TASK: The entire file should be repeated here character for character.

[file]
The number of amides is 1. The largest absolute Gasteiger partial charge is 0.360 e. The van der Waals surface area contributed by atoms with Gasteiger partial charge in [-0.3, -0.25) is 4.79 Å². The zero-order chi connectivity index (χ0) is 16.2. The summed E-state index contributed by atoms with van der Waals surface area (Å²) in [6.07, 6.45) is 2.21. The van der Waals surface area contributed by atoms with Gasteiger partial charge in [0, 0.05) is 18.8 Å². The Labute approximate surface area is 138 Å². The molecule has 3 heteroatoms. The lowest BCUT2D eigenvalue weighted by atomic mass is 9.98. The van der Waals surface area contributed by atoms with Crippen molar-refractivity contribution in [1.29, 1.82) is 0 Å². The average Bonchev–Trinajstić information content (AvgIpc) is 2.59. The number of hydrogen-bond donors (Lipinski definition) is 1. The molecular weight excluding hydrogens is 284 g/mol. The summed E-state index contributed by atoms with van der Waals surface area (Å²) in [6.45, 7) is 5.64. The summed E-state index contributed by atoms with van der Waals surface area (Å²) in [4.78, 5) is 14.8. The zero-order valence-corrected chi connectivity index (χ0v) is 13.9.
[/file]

The number of amides is 1. The largest absolute Gasteiger partial charge is 0.360 e. The van der Waals surface area contributed by atoms with Gasteiger partial charge in [-0.3, -0.25) is 4.79 Å². The zero-order chi connectivity index (χ0) is 16.2. The summed E-state index contributed by atoms with van der Waals surface area (Å²) in [6.07, 6.45) is 2.21. The van der Waals surface area contributed by atoms with Gasteiger partial charge in [0, 0.05) is 18.8 Å². The Labute approximate surface area is 138 Å². The molecule has 3 heteroatoms. The lowest BCUT2D eigenvalue weighted by atomic mass is 9.98. The van der Waals surface area contributed by atoms with Crippen molar-refractivity contribution in [1.29, 1.82) is 0 Å². The average Bonchev–Trinajstić information content (AvgIpc) is 2.59. The number of hydrogen-bond donors (Lipinski definition) is 1. The molecular weight excluding hydrogens is 284 g/mol. The summed E-state index contributed by atoms with van der Waals surface area (Å²) in [6.45, 7) is 5.64. The summed E-state index contributed by atoms with van der Waals surface area (Å²) in [4.78, 5) is 14.8. The zero-order valence-corrected chi connectivity index (χ0v) is 13.9.